In the case of a review of a premises licence following a closure order by a magistrates court, an interested party or a responsible authority has a period of seven days from when the licensing authority receives the order, in which to make representations about the review.
Who are the Responsible Authorities?
Anyone applying for premises licence or club premises certificate, is required by law to give a copy of the application to the ‘Responsible Authorities’. This is done automatically when applying online.
Responsible Authorities are the bodies entitled to comment on an application or raise an objection to granting a licence. These authorities’ titles may differ slightly from council to council (and may be amalgamated into slightly different teams) but generally are:
- Fire and Rescue Service
- Trading Standards
- Environmental Health Service: (Health and Safety, Pollution, Litter, Noise Nuisance)
- Planning Service
- Children’s Services
- Public Health NHS
What does “Designated Premises Supervisor” (DPS) mean?
Usually referred to as a DPS, the Designated Premises Supervisor is relevant only to premises where alcohol is sold. Every premises that sells alcohol has to specify an individual to take responsibility for the day to day control of a premises and to authorise other staff members to sell alcohol. This person is known as the Designated Premises Supervisor (DPS) and must hold a Personal Licence.
If the Designated Premises Supervisor stops working at the premises, the holder of the Premises Licence will need to apply to specify a new individual as DPS. Without a DPS specified on the licence, no alcohol can be sold on the premises.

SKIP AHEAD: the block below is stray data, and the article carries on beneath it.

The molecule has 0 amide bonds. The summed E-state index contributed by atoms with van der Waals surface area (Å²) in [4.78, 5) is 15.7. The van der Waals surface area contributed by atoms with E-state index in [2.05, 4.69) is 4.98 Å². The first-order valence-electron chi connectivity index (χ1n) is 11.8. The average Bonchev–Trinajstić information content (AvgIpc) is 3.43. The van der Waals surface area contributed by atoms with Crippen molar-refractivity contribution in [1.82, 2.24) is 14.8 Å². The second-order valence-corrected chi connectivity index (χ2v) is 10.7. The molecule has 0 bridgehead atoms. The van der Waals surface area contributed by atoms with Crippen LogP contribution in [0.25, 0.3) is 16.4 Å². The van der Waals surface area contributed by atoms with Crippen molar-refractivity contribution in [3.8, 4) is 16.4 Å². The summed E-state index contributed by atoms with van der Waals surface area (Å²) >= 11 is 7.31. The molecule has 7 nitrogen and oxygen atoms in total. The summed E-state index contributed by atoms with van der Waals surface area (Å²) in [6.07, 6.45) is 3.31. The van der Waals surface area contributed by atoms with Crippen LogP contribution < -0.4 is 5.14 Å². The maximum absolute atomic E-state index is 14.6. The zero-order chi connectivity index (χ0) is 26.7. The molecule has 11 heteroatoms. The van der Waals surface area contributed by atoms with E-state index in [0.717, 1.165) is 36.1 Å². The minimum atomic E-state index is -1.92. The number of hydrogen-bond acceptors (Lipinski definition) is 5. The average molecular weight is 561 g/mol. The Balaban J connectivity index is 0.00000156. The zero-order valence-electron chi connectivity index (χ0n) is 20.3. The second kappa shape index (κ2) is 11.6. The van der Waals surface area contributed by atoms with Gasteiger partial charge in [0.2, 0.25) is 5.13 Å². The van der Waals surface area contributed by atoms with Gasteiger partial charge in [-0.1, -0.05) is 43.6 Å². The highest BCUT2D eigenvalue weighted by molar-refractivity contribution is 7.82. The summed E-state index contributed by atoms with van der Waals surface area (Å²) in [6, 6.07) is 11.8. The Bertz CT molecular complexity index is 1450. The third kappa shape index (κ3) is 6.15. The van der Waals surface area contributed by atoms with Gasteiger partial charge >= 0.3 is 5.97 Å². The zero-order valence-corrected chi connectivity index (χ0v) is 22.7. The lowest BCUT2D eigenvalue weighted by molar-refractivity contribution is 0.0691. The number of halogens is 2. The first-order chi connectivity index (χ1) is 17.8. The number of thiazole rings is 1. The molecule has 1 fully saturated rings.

When would you need a Temporary Events Notice?
If you wish to hold an ad-hoc event which involves Licensable Activities, you must apply to your Local Licensing Authority by giving a temporary event notice (TEN) before the event. If the premises where the event is to be held is in an area which straddles or is governed by more than one local authority, notifications must be submitted to each authority.
How many Temporary Events Notices can you apply for each year?
You can get up to 5 TENs a year. If you already have a Personal Licence to sell alcohol, you can be given up to 50 TENs a year.
A single premises can have up to 15 TENs applied for in one year, as long as the total length of the events is not more than 21 days.
How much notice does a Temporary Events Notice need?
A “standard” Temporary Events Notice needs to be sent to the Local Licensing Authority at least clear 10 working days before the proposed event. The 10 working days does not include the event start day itself, nor the day that the notice was submitted.
Late notices – Local Licensing Authorities can accept a temporary event notice submitted between five and nine working days before the event. Again, this does not include the event start date itself, nor the day that the notice was submitted.
What is a Minor Variation?
A minor variation application is a fast-track procedure allows for small changes to be made without the need to submit a full Variation Application. It is intended to be a simplified process for straightforward changes where there are no objections.
A subjective test is applied by the local authority licensing officer: will this change undermine the 4 Licensing Objectives?
The licence holder should submit an application to the Local Licensing Authority, who then have a 15-day period to consider if there is likely to be any impact on the licensing objectives, consulting with the Responsible Authorities.
Minor variations generally fall into these categories:
- minor changes to the structure or layout of the premises
- small adjustments to licensing hours (but cannot be used to extend hours for the sale or supply of alcohol)